New Bedford Mayor Jon Mitchell says that since there isn't much the city can do to stop the expansion of charter schools, a unique new plan for expansion of the Alma del Mar school is a reasonable compromise.

The plan would see Alma del Mar gain 450 new seats for kindergarten through eighth grade by utilizing the vacant Kempton School in the city's West End. As part of the agreement, Alma del Mar would take the new students from the local neighborhood, as opposed to through a citywide lottery as is currently utilized.

"The reality is, we're going to get some (more charter school seats). What we tried to do was agree to a smaller school that would draw from the neighborhood rather than draw from all around the city," Mitchell said. "Why would you do that? For one, it's a lot cheaper for the City. Instead of $8 million, we've estimated it would cost about $4.1 million, and I think that is absorbable."

Mitchell said by creating a neighborhood district, it will be a fairer way to bring in students than through the lottery.

"You take the students as well as, frankly, taking whole classrooms," Mitchell said. "As opposed to school choice, where you're taking a kid from here, there and everywhere and busing them in."

Mitchell says above all else, it's that fairness that made this plan agreeable.

"It's really grated on public school teachers for a long time, all the claims that charter schools are educating the same kids (as public schools) because it's just not the case," Mitchell said. "There is a selection process. Not everybody signs up for the lottery. You get some kids whose parents just emigrated to the United States, with language and cultural barriers, and they just don't apply for lotteries. A lot of kids are counseled out. Under this model, they have to take the kids that live there."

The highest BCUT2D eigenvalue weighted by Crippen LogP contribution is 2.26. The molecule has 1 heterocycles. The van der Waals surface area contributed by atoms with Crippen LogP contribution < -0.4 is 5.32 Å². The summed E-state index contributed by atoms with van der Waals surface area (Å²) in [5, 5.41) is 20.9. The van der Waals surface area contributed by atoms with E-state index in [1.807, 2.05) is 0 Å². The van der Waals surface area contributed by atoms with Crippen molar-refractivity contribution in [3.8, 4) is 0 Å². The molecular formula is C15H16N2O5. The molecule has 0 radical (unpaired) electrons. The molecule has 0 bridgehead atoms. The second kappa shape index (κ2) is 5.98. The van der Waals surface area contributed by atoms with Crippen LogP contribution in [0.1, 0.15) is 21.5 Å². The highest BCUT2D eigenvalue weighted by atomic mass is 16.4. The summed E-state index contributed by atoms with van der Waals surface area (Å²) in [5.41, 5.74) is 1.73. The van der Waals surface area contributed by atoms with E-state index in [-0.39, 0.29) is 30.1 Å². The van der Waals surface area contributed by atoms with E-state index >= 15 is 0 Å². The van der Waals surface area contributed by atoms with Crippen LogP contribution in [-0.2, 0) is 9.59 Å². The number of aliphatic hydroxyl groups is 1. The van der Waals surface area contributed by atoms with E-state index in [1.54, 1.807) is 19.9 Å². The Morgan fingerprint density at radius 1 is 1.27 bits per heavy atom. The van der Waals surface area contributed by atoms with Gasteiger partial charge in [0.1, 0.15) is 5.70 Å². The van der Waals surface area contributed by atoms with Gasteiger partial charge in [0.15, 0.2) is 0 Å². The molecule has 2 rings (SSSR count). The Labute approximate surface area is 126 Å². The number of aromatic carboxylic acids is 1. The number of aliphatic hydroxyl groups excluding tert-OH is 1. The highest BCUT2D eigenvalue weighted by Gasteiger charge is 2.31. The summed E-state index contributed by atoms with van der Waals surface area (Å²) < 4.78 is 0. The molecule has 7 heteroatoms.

Mitchell also said he thinks the original Alma del Mar campus should also follow suit and become a neighborhood school, as he says this new model is "fairer to the City, fairer to taxpayers and fairer to the kids who are in district schools."

"It puts the charter school, in this case, Alma, on a level playing field with neighborhood schools," he said. "They have to take the kids in the neighborhood, and their performance will be compared apples to apples with that of all the other district schools that have to do the same thing."

If the Board of Elementary and Secondary Education approves the plan at its January 22 meeting, Alma del Mar will have to replace the furnace at the Kempton School and make numerous other repairs to get the school ready to open by this August. Mitchell said Alma del Mar will be responsible for all maintenance on the building going forward, noting that it will cost them more to make the repairs than the building, which closed in 2016, is currently assessed at.

He also said he still prefers that the City fund zero percent of the costs associated with sending a student to a charter school, but pointed out that doesn't mean he's opposed to charter schools on the whole.

"My position on charters is not 'no charters under any circumstances,' but rather that charters can play a limited role as an incubator of new methods of teaching students," Mitchell said. "They can experiment and innovate when it comes to teaching methods, curriculum, extracurriculars. That was the original intent of charter schools, but it's become something much bigger over the last 20 years, to where it's seen as something that is displacing public schools. And there are many problems with that, the biggest being the financial one. We can't afford to do it like that."

Mitchell said he knows proponents of charter schools are "going ballistic" over this plan, but he feels it's a much better compromise than watching cities go broke trying to fund their own public schools while also being mandated to fund charter schools.

"This was better than other cities have done, honestly," Mitchell said. "I think other mayors around the state will say, you know what, if we're going to do a charter school in my city, I know I don't have much say over it, but I want to do it the way New Bedford did."